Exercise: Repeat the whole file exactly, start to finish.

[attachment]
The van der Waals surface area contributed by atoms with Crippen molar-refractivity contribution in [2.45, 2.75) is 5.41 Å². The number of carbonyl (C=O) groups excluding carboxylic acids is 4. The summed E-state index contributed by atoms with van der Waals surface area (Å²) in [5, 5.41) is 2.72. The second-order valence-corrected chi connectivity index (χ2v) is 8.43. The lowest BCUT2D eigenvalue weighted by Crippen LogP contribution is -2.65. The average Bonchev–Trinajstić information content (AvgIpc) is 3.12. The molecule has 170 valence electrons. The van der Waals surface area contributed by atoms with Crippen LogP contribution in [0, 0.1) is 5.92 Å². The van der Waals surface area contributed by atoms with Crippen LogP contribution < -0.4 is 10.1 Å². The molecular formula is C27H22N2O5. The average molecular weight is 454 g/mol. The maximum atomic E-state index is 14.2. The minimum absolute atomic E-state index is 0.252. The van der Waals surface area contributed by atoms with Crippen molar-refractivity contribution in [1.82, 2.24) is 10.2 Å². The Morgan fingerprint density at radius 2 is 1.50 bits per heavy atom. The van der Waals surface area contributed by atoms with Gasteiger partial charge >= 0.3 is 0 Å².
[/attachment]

The van der Waals surface area contributed by atoms with Crippen molar-refractivity contribution in [2.45, 2.75) is 5.41 Å². The number of carbonyl (C=O) groups excluding carboxylic acids is 4. The summed E-state index contributed by atoms with van der Waals surface area (Å²) in [5, 5.41) is 2.72. The second-order valence-corrected chi connectivity index (χ2v) is 8.43. The lowest BCUT2D eigenvalue weighted by Crippen LogP contribution is -2.65. The average Bonchev–Trinajstić information content (AvgIpc) is 3.12. The molecule has 170 valence electrons. The van der Waals surface area contributed by atoms with Crippen LogP contribution in [0, 0.1) is 5.92 Å². The van der Waals surface area contributed by atoms with Crippen LogP contribution < -0.4 is 10.1 Å². The molecular formula is C27H22N2O5. The average molecular weight is 454 g/mol. The maximum atomic E-state index is 14.2. The minimum absolute atomic E-state index is 0.252. The van der Waals surface area contributed by atoms with Crippen molar-refractivity contribution in [1.82, 2.24) is 10.2 Å². The Morgan fingerprint density at radius 2 is 1.50 bits per heavy atom. The van der Waals surface area contributed by atoms with Gasteiger partial charge >= 0.3 is 0 Å².